It's too early to say whether the proposed National Salvation Front can be successful. But what's crucial about its birth is that for the first time an important alliance is being created the includes major forces in both the Sunni and Shiite communities, along with secular Iraqis. What unites them is opposition to the U.S. occupation of Iraq, opposition to the idea of breaking up Iraqi into regions, and opposition to Iranian hegemony in Iraq.
Those who support breaking up Iraq including the two main Kurdish parties and the Supreme Council for the Islamic Revolution in Iraq (SCIRI). And it is SCIRI that is Iran's chief ally in Iraqi politics.
"Putting a timetable on a withdrawal of U.S. troops is a very important step in giving Iraqis the confidence that the occupation will end," said Jaberi, during the teleconference.
McDermott asked Jaberi why Fadhila left the Shiite bloc. "We've been thinking about this decision for at least a year," he said. In the run up to the 2005 election in Iraq, Fadhila initially wanted to run as an independent party, he said, but their plans ran afoul of the Iraqi election commission, which forced them to run as part of the UIA. (At the time, there was enormous pressure from Ayatollah Ali al-Sistani, the clerical boss in Najaf, to create a unified Shiite bloc.)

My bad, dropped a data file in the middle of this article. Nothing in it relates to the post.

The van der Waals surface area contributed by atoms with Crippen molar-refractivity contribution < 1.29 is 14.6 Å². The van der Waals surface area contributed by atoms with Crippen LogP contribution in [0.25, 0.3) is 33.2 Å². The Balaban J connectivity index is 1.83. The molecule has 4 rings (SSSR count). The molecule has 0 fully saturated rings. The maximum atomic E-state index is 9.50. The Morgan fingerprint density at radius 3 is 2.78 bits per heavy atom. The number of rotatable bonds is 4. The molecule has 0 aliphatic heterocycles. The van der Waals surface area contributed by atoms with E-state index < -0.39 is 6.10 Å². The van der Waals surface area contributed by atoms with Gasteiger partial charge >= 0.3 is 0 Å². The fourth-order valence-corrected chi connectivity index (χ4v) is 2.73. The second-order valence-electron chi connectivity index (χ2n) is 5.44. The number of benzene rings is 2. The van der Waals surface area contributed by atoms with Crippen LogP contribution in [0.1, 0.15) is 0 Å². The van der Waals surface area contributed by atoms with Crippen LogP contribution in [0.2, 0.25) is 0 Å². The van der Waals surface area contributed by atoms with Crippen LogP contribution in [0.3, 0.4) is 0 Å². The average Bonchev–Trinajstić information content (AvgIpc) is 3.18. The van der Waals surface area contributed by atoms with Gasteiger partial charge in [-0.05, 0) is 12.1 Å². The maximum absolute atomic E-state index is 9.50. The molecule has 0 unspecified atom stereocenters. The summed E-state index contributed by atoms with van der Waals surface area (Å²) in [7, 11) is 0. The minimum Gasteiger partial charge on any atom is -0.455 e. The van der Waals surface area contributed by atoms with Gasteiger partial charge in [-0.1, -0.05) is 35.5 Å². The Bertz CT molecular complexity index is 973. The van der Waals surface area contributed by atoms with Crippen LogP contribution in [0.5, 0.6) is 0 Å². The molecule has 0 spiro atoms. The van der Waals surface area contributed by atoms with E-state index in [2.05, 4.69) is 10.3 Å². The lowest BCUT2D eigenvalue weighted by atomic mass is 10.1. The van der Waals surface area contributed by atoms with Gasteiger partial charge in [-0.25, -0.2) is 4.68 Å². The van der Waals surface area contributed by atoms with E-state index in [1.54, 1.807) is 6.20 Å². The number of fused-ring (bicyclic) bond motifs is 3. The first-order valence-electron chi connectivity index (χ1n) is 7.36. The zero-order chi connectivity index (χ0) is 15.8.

"The United States established the sectarian basis for ruling Iraq," charged Jaberi, who accused the U.S. overlords in 2003-2005 of forcing Iraqi politics into a sectarian mode. "We never had in Iraq any kind of sectarian fighting in Iraq before the Americans came," he said.
Both McDermott and Jaberi discussed whether Muqtada al-Sadr's bloc will join Fadhila in leaving the UIA and joining the nonsectarian bloc. (Last fall, Sadr's bloc withdrew from the Iraqi government to protest Maliki's November meeting with President Bush.) "We have opened a very wide door in redrawing the Iraqi political map," said Jaberi, mixing metaphors. "Many other people were hesitating in taking the first step, because sectarianism was controlling the political process."
McDermott asked Jaberi if a timetable for a U.S. withdrawal from Iraq - something that the Democratic party is now virtually unified in seeking - would accelerate the movement in Iraq to end sectarian politics. "Yes," said Jaberi. "A timetable would be very good. This will make the process of reconciliation go even faster."
A representative of Muqtada al-Sadr's party was supposed to participate in the teleconference, but did not - perhaps indicating uncertainty or division within the rather disorganized Sadr bloc.
Another key point was raised by Saleh Mutlaq. "There will be no settlement in Iraq without a direct dialogue with the resistance in Iraq." Mutlaq has long called for including the insurgents in a dialogue to end the civil war and to create a new Iraqi government. "Iraqis," he said, "will not accept the language of occupation."
Mutlaq said that the idea of a National Salvation Front has been under consideration for a long time. "We've been working to establish the NSF for seven months," he said. "And we've been working with all of Iraq's neighbors, along with Arab mediators, including the Six-Plus-Two." The Six-Plus-Two involves the six Arab Gulf countries, including Saudi Arabia, plus Egypt and Jordan. According to Mutlaq, as many as thirty-two Iraqi political groups are engaged in talks to create the NSF, including blocs within Iraq's parliament and those who are outside the political process now, such as Baathists, nationalists, former army officers, and Islamic scholars' groups.